On the night of the party, in response to Tybalt’s complaining about Romeo being there, Lord Capulet says, “I would not for the wealth of all this town here in my house do him disparagement. Therefore be patient. Take no note of him.” Lord Capulet was given the perfect opportunity to kick Romeo out of the party and prevent him from ever meeting Juliet. He didn’t think about his actions and, to him, taking the time to remove Romeo from the party would distract him from having fun and enjoying himself.
In the book, "The Odyssey", the character Telemachos' is the son to Penelope the Queen of Ithaca, and Odysseus. Telemachos lives with his mother Penelope where they reside in their kingdom in Ithaca. However, since Odysseus is missing the kingdom is falling, and Penelope is trying her best to preserve it. While Odysseus is missing, and it is believed he is dead Penelope has to remarry one of suitors According to Greek traditions, royalty can not be unmarried, and since it is believed by many that Odysseus is dead, she must remarry. With his father in his heart, and for the sake of his mother, Telemachos goes out in search for his father.
Does Penelope exhibit any substantial moral agency in Homer’s Odyssey or is she just another pawn in the patriarchal game of getting glory for the guys? I SHALL ARGUE THAT Penelope plays a vital role in the way that the Odyssey plays out. Penelope, unlike other female characters in the classical world, shapes the way that her life unfolds. Through her actions in this epic poem, not only does Penelope create her own destiny, she gets her own glory. Penelope’s key dilemma centered on the instructions given to her by her husband, Odysseus, prior to his journey to fight in the Trojan War.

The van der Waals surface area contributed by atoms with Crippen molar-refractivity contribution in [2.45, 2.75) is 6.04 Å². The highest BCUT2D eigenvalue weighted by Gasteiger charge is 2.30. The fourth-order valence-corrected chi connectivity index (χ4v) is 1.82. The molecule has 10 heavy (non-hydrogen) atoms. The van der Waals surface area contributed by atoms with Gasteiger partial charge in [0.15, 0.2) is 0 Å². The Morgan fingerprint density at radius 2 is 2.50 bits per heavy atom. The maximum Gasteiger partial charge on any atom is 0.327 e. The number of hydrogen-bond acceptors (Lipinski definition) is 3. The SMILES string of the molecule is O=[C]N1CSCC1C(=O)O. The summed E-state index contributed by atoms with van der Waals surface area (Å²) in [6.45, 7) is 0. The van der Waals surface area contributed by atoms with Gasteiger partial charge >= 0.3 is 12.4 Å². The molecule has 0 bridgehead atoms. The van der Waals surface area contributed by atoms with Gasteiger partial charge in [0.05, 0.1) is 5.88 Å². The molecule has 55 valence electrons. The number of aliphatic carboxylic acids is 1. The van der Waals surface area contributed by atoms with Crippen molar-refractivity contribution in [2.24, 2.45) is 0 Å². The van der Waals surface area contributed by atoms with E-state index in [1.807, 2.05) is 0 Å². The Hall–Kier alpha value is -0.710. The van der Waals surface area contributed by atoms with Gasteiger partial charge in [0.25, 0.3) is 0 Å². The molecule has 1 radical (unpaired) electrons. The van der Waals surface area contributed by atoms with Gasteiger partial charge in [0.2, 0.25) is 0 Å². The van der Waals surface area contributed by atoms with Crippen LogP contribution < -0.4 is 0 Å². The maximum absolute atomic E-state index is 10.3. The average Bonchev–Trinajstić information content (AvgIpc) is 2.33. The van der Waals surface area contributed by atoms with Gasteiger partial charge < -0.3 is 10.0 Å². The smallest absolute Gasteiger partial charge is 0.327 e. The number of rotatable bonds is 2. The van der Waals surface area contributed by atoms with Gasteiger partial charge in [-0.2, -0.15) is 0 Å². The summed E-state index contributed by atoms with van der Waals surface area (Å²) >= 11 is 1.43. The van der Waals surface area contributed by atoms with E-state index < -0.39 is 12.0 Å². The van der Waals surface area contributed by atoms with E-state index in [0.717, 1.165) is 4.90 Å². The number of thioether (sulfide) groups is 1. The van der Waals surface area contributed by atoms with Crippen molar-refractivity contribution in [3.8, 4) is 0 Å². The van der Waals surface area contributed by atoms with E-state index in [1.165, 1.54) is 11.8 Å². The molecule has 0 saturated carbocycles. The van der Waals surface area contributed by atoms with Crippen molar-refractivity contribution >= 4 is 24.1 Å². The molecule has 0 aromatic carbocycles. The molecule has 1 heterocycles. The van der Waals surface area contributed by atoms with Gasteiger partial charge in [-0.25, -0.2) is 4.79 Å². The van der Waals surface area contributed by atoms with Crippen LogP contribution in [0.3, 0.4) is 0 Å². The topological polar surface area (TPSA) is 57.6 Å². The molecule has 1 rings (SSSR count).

In The Odyssey, Telemachus, son of Odysseus, was the man of the house after his father left for the Trojan War. When his father did not return to Ithaca, suitors flooded into his home, ravaging his food and overstaying their welcome. Throughout the “Telemachy”, Telemachus overcomes his uncertainty and insecurity in his potential power. Telemachus starts off as a young minded, immature boy who comes of age by seeking revenge, grasping hospitality and developing his faith. Telemachus was too scared to even tell his mother about his desire for the suitors to be gone.
In Greek epics, tragedies, and mythology women are portrayed in various ways. Women are mainly considered to be weak and less important than men, but there are some women who are shown to be strong and heroic, despite the reputation that was placed onto them in Ancient Greek civilizations. There were two particular women that were strong and took the roles of their husbands while the men left to fight in the Trojan War. These two women were Penelope, wife of Odysseus, and Clytemnestra, wife of Agamemnon. These two women were different in how they chose to rule while their husbands were at war and how they acted once they got back.
The Slaughter of The Geese The Wily Odysseus has contrived a plan to finally kill all of the suiters that plague his halls. Odysseus sets the stage for the final battle by commanding Telemachus to take all of the weapons out of the hall and lock them in the storage room. odysseus has to play his attack on the suiters in a very smart manner. He is outnumbered four to twenty, as he only has Telemachus Eumaeus and Philoetius by his side.